Filed under: * Culture-WatchHealth & MedicinePsychologyReligion & CultureViolence* Economics, PoliticsDefense, National Security, Military* South Carolina* TheologyAnthropologyEthics / Moral TheologyPastoral Theology

August 28, 2016 at 7:00 am - 0 comments - [link] [Printer Friendly] [Print w/ comments]

Posted by Kendall Harmon

O God, who hast commanded us to walk in the Spirit and not to fulfill the lusts of the flesh: Perfect us, we pray thee, in love, that we may conquer our natural selfishness and give ourselves to others. Fill our hearts with thy joy, and garrison them with thy peace; make us longsuffering and gentle, and thus subdue our hasty and angry tempers; give us faithfulness, meekness and self-control; that so crucifying the flesh with its affections and lusts, we may bring forth the fruit of the Spirit to thy praise and glory; through Jesus Christ our Lord.

Filed under: * Christian Life / Church LifeSpirituality/Prayer

August 28, 2016 at 6:24 am - 0 comments - [link] [Printer Friendly] [Print w/ comments]

Posted by Kendall Harmon

Praise the Lord!
Praise the Lord from the heavens,
praise him in the heights!
Praise him, all his angels,
praise him, all his host!

Praise him, sun and moon,
praise him, all you shining stars!
Praise him, you highest heavens,
and you waters above the heavens!

Read more...

Filed under: * TheologyTheology: Scripture

August 28, 2016 at 6:00 am - 0 comments - [link] [Printer Friendly] [Print w/ comments]

Posted by Kendall Harmon

The need for “new leadership, new vision and ideas” are reasons behind Archbishop William Brown Turei’s decision to retire after 65 years as a priest.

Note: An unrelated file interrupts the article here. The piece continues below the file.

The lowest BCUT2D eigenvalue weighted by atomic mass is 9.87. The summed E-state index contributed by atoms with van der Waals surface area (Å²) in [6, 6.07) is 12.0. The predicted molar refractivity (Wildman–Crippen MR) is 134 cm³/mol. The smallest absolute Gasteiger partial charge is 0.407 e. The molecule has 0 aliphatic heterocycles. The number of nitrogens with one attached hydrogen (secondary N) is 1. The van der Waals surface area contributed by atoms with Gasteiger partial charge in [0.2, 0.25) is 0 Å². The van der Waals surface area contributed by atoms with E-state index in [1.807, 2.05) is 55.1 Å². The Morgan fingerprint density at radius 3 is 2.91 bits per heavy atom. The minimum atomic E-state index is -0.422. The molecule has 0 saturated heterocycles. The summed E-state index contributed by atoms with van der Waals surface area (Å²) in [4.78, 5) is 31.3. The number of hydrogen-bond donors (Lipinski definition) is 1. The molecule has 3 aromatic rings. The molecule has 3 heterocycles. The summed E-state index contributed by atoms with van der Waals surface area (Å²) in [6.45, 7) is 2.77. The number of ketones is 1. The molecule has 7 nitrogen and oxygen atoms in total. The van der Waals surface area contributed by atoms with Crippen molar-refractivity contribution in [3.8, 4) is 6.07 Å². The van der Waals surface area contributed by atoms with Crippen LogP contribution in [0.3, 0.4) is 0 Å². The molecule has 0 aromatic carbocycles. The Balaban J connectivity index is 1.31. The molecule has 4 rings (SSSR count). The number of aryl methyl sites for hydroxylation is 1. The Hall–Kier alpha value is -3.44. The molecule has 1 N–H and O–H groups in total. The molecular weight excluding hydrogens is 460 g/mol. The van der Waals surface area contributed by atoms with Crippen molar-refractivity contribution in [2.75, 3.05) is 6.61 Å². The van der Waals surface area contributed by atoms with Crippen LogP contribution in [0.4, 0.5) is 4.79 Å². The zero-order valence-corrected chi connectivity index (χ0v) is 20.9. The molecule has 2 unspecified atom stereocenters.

Archbishop Turei has announced he will resign as Bishop (pihopa) of Tairawhiti at the end of this year and as Bishop of Aotearoa — leader of the Maori arm of the Anglican Church — from the end of March in 2017. He has planned his resignation in two stages “to allow Tairawhiti and Waipounamu to elect new bishops and have full representation in place before the election for a new Bishop of Aotearoa is convened”.

Read it all.

Filed under: * Anglican - EpiscopalAnglican ProvincesAnglican Church in Aotearoa, New Zealand and Polynesia* Christian Life / Church LifeParish MinistryMinistry of the Ordained* International News & CommentaryAustralia / NZ

August 27, 2016 at 2:00 pm - 0 comments - [link] [Printer Friendly] [Print w/ comments]

Posted by Kendall Harmon

Police...[this week] apologised to the bishops of the Church of Uganda for failing to provide security to them while touring church land in Ntawo, Mukono, where they survived a mob.

Police on Tuesday rescued the prelates led by Archbishop Stanley Ntagali from an irate mob that attacked them while coming from a tour of the one-square mile land that belongs to the church.

The land under contention at Ntawo in Mukono is being developed by the Uganda Christian University (UCU) on behalf of the church.

Read it all.

Filed under: * Anglican - EpiscopalAnglican ProvincesChurch of Uganda* Culture-WatchLaw & Legal IssuesPolice/Fire